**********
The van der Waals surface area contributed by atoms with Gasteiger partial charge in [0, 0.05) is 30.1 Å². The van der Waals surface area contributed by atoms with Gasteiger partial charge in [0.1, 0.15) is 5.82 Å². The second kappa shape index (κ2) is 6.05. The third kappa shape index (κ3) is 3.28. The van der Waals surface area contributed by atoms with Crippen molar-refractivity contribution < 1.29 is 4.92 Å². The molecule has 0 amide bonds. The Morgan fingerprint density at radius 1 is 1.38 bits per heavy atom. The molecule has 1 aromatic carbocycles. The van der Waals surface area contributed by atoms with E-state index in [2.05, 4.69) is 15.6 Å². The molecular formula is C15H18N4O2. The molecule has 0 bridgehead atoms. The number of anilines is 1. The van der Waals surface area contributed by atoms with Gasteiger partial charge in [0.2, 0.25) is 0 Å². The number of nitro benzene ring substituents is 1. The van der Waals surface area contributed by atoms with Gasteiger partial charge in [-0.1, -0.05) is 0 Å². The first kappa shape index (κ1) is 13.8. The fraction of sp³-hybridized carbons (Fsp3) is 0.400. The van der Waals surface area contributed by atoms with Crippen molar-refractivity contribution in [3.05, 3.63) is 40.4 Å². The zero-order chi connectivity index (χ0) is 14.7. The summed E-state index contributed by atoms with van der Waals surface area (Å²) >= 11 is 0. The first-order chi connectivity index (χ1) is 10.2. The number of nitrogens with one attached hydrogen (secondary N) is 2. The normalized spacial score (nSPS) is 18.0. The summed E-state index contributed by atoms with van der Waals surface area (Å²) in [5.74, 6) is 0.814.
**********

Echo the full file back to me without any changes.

The van der Waals surface area contributed by atoms with Gasteiger partial charge in [0, 0.05) is 30.1 Å². The van der Waals surface area contributed by atoms with Gasteiger partial charge in [0.1, 0.15) is 5.82 Å². The second kappa shape index (κ2) is 6.05. The third kappa shape index (κ3) is 3.28. The van der Waals surface area contributed by atoms with Crippen molar-refractivity contribution < 1.29 is 4.92 Å². The molecule has 0 amide bonds. The Morgan fingerprint density at radius 1 is 1.38 bits per heavy atom. The molecule has 1 aromatic carbocycles. The van der Waals surface area contributed by atoms with E-state index in [2.05, 4.69) is 15.6 Å². The molecular formula is C15H18N4O2. The molecule has 0 bridgehead atoms. The number of anilines is 1. The van der Waals surface area contributed by atoms with Gasteiger partial charge in [0.2, 0.25) is 0 Å². The number of nitro benzene ring substituents is 1. The van der Waals surface area contributed by atoms with Gasteiger partial charge in [-0.1, -0.05) is 0 Å². The first kappa shape index (κ1) is 13.8. The fraction of sp³-hybridized carbons (Fsp3) is 0.400. The van der Waals surface area contributed by atoms with Crippen molar-refractivity contribution in [3.05, 3.63) is 40.4 Å². The zero-order chi connectivity index (χ0) is 14.7. The summed E-state index contributed by atoms with van der Waals surface area (Å²) >= 11 is 0. The first-order chi connectivity index (χ1) is 10.2. The number of nitrogens with one attached hydrogen (secondary N) is 2. The normalized spacial score (nSPS) is 18.0. The summed E-state index contributed by atoms with van der Waals surface area (Å²) in [5.74, 6) is 0.814.